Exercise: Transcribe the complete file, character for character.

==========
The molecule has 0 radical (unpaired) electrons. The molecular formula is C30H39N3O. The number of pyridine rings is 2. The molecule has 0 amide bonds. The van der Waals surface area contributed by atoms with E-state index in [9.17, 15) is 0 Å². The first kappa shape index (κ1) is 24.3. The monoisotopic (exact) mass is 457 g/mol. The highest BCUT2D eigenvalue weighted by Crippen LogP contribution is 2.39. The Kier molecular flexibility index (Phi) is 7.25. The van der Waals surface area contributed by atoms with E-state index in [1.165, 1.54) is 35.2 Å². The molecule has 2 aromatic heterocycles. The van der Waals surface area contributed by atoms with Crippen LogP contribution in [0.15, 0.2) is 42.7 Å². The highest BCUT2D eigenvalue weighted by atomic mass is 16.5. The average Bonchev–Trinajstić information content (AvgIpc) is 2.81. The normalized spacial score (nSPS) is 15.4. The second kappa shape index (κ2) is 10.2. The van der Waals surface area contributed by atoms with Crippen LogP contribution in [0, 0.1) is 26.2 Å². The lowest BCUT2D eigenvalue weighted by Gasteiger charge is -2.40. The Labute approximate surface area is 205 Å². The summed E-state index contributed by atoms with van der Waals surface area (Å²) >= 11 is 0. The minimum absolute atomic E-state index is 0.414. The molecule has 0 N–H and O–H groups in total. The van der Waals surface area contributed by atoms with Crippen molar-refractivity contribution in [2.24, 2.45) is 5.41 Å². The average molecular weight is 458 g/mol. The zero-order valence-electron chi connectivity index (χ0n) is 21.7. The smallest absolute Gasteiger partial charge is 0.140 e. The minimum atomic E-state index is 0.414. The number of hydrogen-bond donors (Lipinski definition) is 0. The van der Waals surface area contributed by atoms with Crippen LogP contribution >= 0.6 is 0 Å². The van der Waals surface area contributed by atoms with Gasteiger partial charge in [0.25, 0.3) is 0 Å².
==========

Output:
The molecule has 0 radical (unpaired) electrons. The molecular formula is C30H39N3O. The number of pyridine rings is 2. The molecule has 0 amide bonds. The van der Waals surface area contributed by atoms with E-state index in [9.17, 15) is 0 Å². The first kappa shape index (κ1) is 24.3. The monoisotopic (exact) mass is 457 g/mol. The highest BCUT2D eigenvalue weighted by Crippen LogP contribution is 2.39. The Kier molecular flexibility index (Phi) is 7.25. The van der Waals surface area contributed by atoms with E-state index in [1.165, 1.54) is 35.2 Å². The molecule has 2 aromatic heterocycles. The van der Waals surface area contributed by atoms with Crippen LogP contribution in [0.15, 0.2) is 42.7 Å². The highest BCUT2D eigenvalue weighted by atomic mass is 16.5. The average Bonchev–Trinajstić information content (AvgIpc) is 2.81. The normalized spacial score (nSPS) is 15.4. The second kappa shape index (κ2) is 10.2. The van der Waals surface area contributed by atoms with Crippen LogP contribution in [0, 0.1) is 26.2 Å². The lowest BCUT2D eigenvalue weighted by Gasteiger charge is -2.40. The Labute approximate surface area is 205 Å². The summed E-state index contributed by atoms with van der Waals surface area (Å²) >= 11 is 0. The minimum absolute atomic E-state index is 0.414. The molecule has 0 N–H and O–H groups in total. The van der Waals surface area contributed by atoms with Crippen molar-refractivity contribution in [2.24, 2.45) is 5.41 Å². The average molecular weight is 458 g/mol. The zero-order valence-electron chi connectivity index (χ0n) is 21.7. The smallest absolute Gasteiger partial charge is 0.140 e. The minimum atomic E-state index is 0.414. The number of hydrogen-bond donors (Lipinski definition) is 0. The van der Waals surface area contributed by atoms with Crippen LogP contribution >= 0.6 is 0 Å². The van der Waals surface area contributed by atoms with Gasteiger partial charge in [0.25, 0.3) is 0 Å².